WBS’s faculty selected Stream LXP as the right platform to deliver the new qualifications as a ground-breaking social learning experience.
Warwick Business School (WBS) created a series of new qualifications designed to help organisations improve their Service Operations Management capabilities. By taking manufacturing principles and applying them exclusively to the service sector, WBS hoped to create qualifications that not only improved individuals knowledge but also contributed to the bottom-line improvement of their sponsoring employers. The new qualifications would be fully accredited by the university but would be run entirely online, at distance. Candidates were encouraged to apply from all over the world – mature students from the UK, Middle East and Australia all formed part of the first cohorts.
WBS’s faculty selected Stream LXP (formerly known as Curatr) as the right platform to deliver the new qualifications as a ground-breaking social learning experience. It wasn’t enough to learn theory; students would need to apply their thinking to the real-world, constructing their understanding in line with workplace experiences, if they were to truly contribute back to the workplace.
Using Stream’s unique approach to curating content and encouraging conversation, four separate learning experiences were created in a matter of weeks. Each experience orientated around one of the four modules to be studied over the next six months.
Integrated with WBS’s own LMS, students use their Single Sign On to access Stream. From here they are free to explore content within each module; earning points for viewing, commenting and contributing back to the virtual classroom.
Assignments are orientated around workplace problems and by completing social discussion questions, learners are creating a portfolio of ideas to be implemented back in the workplace. Students are challenged to mark each others work and to upload new content they find whilst exploring the subject; with a typical a class of just 30 students contributing thousands of new thoughts in a module.
In the latest cohort to participate, 35 students undertook the course, with 33 going on to complete the course. Each Stream module comprised of between 45 and 80 learning objects, such as videos from Harvard Business Review or articles from well-known business blogs. Discussion points accompanied these objects, challenging students to connect the lesson back to their own workplace.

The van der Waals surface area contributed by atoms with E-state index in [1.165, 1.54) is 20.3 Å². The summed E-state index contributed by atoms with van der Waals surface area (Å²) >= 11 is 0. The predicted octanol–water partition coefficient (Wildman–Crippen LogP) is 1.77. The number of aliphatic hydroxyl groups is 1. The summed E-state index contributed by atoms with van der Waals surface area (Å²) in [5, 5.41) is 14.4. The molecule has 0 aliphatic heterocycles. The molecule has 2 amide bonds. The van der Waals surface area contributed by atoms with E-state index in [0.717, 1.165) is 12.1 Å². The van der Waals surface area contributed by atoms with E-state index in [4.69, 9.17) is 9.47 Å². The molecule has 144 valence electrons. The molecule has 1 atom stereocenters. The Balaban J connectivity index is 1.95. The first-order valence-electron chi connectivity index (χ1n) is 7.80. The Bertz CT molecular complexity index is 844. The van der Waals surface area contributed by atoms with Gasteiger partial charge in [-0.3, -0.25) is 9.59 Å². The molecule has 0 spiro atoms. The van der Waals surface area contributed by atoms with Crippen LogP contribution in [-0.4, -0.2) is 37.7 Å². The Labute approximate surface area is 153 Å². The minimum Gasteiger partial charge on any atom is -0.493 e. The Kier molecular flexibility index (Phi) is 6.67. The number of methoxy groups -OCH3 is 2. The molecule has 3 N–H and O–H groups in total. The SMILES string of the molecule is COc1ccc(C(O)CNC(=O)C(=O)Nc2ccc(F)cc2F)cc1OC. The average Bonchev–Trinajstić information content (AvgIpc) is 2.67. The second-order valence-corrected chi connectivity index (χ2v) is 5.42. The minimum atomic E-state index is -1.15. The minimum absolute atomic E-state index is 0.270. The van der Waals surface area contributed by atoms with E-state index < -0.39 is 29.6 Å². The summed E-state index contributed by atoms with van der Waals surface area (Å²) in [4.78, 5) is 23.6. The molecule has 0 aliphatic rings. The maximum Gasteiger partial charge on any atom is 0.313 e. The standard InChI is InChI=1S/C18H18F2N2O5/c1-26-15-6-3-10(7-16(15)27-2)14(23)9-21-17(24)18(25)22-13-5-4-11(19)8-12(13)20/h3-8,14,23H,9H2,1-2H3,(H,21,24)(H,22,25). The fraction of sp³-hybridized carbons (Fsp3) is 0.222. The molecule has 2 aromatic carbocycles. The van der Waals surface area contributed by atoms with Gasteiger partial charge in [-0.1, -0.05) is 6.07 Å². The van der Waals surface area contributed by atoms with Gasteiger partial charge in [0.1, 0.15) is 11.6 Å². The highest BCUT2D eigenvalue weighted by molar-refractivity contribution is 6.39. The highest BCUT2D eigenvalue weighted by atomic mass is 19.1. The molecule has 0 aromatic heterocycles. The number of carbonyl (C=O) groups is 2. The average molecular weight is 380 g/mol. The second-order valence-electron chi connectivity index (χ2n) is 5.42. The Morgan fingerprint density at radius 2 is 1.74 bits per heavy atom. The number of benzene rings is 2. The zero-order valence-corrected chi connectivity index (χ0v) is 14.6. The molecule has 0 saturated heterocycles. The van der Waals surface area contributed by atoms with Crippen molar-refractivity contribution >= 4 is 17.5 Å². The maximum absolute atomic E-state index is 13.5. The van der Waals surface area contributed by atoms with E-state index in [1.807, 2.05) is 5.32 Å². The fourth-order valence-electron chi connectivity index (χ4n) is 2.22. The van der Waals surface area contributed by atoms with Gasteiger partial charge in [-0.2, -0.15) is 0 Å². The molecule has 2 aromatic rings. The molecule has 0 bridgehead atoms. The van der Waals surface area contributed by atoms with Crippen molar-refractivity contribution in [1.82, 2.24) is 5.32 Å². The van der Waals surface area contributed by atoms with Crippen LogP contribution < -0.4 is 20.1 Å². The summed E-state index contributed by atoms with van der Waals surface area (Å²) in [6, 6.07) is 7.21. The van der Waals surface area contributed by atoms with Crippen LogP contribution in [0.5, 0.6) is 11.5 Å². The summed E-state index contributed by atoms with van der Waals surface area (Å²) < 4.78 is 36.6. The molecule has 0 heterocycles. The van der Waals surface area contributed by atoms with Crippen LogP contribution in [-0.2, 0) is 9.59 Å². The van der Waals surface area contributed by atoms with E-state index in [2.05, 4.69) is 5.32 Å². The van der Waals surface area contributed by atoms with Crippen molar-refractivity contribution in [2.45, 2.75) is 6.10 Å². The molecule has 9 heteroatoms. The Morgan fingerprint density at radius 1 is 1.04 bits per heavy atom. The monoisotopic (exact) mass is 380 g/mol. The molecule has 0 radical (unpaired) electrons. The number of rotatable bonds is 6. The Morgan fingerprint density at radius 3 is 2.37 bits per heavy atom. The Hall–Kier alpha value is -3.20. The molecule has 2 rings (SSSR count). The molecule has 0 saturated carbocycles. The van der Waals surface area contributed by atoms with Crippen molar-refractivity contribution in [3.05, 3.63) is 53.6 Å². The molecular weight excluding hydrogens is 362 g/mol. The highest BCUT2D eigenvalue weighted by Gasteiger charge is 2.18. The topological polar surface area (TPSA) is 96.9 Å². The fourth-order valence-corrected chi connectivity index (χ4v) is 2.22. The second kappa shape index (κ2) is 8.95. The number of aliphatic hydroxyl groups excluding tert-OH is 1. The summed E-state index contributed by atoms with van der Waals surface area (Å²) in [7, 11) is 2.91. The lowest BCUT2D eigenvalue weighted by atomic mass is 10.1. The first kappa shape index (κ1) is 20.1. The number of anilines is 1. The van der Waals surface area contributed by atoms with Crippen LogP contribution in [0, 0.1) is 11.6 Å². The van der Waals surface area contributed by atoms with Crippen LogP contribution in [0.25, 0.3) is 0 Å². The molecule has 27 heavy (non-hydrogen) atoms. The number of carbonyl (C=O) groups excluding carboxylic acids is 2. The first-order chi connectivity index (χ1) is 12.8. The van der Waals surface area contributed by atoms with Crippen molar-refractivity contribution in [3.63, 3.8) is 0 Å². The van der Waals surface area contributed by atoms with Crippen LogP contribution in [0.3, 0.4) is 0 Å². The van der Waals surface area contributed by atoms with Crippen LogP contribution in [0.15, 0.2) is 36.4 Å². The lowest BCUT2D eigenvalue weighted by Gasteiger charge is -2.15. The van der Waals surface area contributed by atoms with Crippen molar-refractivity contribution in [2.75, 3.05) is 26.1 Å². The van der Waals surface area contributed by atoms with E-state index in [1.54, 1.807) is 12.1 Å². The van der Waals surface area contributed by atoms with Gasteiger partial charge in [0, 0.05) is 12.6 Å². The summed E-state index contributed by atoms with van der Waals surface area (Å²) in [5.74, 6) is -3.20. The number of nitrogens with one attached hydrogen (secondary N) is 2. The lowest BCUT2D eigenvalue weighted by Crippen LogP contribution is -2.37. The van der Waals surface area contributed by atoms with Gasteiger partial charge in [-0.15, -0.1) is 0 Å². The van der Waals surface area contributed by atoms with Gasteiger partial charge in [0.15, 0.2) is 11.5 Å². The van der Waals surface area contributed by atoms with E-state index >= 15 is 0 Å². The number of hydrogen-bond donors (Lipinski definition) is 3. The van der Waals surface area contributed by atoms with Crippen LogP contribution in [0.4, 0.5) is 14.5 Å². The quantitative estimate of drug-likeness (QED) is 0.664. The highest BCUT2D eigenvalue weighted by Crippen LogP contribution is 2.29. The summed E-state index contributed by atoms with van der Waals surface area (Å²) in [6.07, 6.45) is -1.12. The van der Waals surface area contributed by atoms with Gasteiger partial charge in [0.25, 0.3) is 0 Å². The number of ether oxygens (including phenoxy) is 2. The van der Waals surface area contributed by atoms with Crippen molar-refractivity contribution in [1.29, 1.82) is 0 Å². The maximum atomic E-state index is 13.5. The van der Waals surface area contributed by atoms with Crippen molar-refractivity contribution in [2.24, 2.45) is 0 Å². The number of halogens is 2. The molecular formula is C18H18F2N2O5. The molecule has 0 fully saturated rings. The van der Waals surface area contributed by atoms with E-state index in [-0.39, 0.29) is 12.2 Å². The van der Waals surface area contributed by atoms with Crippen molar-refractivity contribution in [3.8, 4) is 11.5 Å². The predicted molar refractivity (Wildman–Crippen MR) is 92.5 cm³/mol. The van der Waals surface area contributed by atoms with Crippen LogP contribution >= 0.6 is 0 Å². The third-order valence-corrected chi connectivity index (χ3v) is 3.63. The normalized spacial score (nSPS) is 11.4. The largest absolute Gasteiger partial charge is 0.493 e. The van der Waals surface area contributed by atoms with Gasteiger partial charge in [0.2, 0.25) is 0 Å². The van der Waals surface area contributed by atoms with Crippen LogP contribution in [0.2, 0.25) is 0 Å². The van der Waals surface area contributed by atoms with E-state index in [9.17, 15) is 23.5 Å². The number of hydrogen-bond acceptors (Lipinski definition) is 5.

On average each student made 165 contributions over the 24-week period. The comments tended to be detailed, thoughtful and considered; the average student wrote over 4,000 words in comments and contributions. Amongst the bottom 5 contributors in terms of participation in online conversation, the average final mark was 64.05. Amongst the top 5 the average final mark was 71.75 – a difference of 7.70 and a shift of 1.5 standard deviations in outcome; a whole grade different.
We surmised from this data that the level of participation a student exhibits in an online collaborative learning environment is a good indicator of their likely academic performance. This isn’t to say that we know participation is the cause of good performance; we just know it is a potential indicator.
Feedback from the students themselves has also been entirely positive.
“The website is fantastic; the format of a game-like site is excellent and helps to motivate”. “I feel so much more confident as a result of doing this course”.
“The website is fantastic; the format of a game-like site is excellent and helps to motivate”.
“I feel so much more confident as a result of doing this course”.
On completion of the course, students achieve 24 MCATs points and a Postgraduate Award in Service Operations Management from the University of Warwick. To date, more than 200 individuals have completed the qualifications and earned their award. Sponsoring organizations feel positive about the course too; one employer reported savings in excess of $1.5mm following the implementation of a process improvement highlighted by a student taking the qualification.
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